The Panama Papers validated the work of transparency campaigners  who document how opaque shell companies, shady lawyers and complicit banks are constant parties to some of the biggest corruption scandals. We are encouraged by the swift calls from the global community for action in the wake of what the Papers revealed. 

However, in a year, much else has changed. The political climate in the U.S., UK and elsewhere is filled with talk of ‘fake’ news, alternative facts and conspiracy theories on both ends of the political spectrum. The Panama Papers have been caught in the gravity of this; links to data found in the Papers  are often pointed to as unassailable proof that dirty deeds are being done.

It is true that sometimes where there’s smoke, there’s fire. But, on this anniversary, it’s important to step away from today’s scandals and recognize the real value of the information contained in this unusual database. The Panama Papers are not like a treasure chest filled with scandals to be exhumed (though that may be true in some cases). Rather, the Papers are a vital repository of keys needed to unlock the scandals of today, and tomorrow. 

This distinction matters because in many cases, we already know or suspect what scandals are out there. But, often we lack critical information to connect the dots, prove a case and use that proof to hold powerful actors accountable for their actions.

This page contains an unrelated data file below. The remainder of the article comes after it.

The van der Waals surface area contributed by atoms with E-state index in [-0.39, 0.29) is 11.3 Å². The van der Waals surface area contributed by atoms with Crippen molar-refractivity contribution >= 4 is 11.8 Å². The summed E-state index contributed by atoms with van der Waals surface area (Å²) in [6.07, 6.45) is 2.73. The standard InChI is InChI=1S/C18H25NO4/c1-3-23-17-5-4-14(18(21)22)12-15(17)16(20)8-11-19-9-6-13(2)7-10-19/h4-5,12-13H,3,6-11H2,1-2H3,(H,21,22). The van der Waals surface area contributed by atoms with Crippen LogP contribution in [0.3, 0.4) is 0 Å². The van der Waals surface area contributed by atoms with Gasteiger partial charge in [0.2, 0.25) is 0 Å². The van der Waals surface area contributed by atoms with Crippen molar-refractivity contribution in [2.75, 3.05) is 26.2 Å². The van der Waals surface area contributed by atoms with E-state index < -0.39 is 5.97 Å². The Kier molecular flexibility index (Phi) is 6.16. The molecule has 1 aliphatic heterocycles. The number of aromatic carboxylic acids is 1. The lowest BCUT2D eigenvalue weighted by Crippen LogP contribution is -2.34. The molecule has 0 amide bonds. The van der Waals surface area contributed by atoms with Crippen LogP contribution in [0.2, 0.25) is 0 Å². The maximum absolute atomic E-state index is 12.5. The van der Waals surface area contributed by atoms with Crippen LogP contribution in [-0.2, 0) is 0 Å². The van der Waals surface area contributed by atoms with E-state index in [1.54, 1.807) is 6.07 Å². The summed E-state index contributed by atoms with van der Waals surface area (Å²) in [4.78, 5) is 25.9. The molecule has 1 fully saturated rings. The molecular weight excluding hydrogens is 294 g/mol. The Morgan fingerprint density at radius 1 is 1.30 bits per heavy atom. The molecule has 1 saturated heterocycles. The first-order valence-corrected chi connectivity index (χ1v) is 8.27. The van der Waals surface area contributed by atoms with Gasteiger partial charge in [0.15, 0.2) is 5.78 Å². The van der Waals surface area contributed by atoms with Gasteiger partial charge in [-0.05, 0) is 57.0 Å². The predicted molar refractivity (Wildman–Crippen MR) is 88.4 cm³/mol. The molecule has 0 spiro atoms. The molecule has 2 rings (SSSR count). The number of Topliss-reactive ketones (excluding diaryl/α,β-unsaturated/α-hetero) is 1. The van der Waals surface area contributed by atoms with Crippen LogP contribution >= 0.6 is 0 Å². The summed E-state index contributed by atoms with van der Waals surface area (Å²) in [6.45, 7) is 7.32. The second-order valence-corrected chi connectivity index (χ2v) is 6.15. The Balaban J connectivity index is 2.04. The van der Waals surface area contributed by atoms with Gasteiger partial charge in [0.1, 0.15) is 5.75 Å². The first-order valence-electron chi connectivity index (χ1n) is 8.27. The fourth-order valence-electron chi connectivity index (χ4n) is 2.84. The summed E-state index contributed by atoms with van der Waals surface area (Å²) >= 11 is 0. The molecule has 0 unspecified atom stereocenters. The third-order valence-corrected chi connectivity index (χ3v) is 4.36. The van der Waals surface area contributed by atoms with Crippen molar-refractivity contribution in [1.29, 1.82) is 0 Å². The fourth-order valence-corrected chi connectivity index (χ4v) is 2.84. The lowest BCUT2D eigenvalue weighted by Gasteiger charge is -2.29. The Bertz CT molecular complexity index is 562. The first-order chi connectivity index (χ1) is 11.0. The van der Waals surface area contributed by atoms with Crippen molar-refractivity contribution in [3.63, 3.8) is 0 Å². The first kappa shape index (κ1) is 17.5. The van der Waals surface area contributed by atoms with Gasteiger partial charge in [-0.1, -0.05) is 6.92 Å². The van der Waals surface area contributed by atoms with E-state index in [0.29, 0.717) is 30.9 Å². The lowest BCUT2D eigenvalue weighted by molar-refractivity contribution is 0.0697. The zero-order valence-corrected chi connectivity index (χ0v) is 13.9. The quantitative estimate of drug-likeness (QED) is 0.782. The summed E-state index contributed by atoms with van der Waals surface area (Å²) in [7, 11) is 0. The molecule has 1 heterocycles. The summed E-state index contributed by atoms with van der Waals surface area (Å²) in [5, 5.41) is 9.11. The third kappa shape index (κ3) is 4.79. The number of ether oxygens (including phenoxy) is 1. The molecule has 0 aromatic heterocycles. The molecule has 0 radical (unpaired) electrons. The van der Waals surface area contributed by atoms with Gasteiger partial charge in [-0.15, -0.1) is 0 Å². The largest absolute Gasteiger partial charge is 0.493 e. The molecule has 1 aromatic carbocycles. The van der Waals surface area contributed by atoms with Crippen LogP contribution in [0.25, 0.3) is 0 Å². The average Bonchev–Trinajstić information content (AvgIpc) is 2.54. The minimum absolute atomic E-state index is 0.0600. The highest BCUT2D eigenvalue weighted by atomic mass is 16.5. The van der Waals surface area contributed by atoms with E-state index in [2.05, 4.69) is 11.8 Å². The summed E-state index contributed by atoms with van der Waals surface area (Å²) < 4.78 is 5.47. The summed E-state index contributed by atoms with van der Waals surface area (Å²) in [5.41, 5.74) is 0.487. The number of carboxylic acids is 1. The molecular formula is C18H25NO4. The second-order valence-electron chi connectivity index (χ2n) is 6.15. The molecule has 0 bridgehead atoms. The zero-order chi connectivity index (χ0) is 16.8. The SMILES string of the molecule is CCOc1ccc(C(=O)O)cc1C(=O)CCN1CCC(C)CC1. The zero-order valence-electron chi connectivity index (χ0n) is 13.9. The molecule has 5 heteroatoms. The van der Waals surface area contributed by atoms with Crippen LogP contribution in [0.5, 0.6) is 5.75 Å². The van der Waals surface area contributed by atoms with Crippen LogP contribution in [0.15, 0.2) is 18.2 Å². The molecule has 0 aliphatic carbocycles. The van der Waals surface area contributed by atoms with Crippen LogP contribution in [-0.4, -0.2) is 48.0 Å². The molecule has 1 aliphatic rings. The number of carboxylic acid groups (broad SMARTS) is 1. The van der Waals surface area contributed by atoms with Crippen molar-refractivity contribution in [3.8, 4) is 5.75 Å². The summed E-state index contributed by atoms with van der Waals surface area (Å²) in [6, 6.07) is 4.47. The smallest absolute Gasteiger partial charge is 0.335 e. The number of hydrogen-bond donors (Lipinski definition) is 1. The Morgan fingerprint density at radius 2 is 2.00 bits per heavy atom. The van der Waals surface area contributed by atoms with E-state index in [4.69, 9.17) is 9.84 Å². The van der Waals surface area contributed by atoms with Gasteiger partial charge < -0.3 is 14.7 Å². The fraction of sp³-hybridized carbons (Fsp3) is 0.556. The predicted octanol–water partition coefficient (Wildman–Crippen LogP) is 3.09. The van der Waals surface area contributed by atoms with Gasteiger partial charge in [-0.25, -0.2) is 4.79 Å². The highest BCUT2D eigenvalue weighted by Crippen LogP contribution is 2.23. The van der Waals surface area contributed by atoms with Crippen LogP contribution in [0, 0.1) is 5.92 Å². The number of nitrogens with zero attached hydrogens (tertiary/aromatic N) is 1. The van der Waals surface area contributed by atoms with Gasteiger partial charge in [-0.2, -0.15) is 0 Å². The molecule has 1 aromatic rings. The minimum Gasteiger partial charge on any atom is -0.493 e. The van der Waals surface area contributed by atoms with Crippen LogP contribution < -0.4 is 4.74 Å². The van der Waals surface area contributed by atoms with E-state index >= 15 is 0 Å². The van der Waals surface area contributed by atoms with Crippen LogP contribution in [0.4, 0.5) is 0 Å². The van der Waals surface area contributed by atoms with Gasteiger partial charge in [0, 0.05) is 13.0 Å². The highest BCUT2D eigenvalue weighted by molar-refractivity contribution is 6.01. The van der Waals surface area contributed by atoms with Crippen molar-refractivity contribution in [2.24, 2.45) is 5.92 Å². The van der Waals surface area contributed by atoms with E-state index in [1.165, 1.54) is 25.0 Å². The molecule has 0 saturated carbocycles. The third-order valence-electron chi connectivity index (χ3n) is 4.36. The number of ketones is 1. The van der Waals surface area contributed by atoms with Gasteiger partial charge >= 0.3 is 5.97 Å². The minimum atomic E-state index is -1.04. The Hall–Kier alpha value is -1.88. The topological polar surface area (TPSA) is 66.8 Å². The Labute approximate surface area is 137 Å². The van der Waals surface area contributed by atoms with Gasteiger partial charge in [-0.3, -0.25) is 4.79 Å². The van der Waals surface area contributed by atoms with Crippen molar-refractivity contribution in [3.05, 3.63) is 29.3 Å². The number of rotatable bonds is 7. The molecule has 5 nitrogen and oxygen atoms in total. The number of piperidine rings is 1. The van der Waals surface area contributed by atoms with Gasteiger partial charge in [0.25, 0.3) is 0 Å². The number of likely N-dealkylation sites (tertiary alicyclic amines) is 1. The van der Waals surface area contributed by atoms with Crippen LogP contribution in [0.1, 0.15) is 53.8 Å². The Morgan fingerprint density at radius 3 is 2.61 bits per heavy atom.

We’ve seen use of the kind of anonymous companies found in the Panama Papers turn up in our investigations—from unknown individuals who acquired a network of offshore-owned companies which in turn invested in £147million worth of prime property in some of London’s most famous addresses, to bribery allegations in Africa linked to major U.S. hedge funds. Sometimes we’re able to uncover the true owners of these companies and crack the case. More often, we and others are stymied by anonymity; the truth remains hidden, justice is not served. 

This is why we advocate for transformative transparency initiatives like those related to conflict minerals and revenue transparency in extractive industries,  as well as new registries coming online in the UK and EU that require companies to reveal their true owners.  

We shouldn’t have to wait for massive leaks like the Panama Papers to shed light on the inner workings of criminal and corrupt activities. We’re certain there will continue to be corruption scandals and criminal activity that we and others will need to investigate to determine the truth. However, until we’re able as a society to make transparency the rule, not the exception, both the real story and the transformative change we seek, making corruption and conflict a thing of the past, will elude us all. 

So, on this anniversary, let’s not only remember the stellar work of the global team of journalists who delivered the Panama Papers to the world and the valuable information they contain; let’s remember why such information – and such revelations – are important in the first place.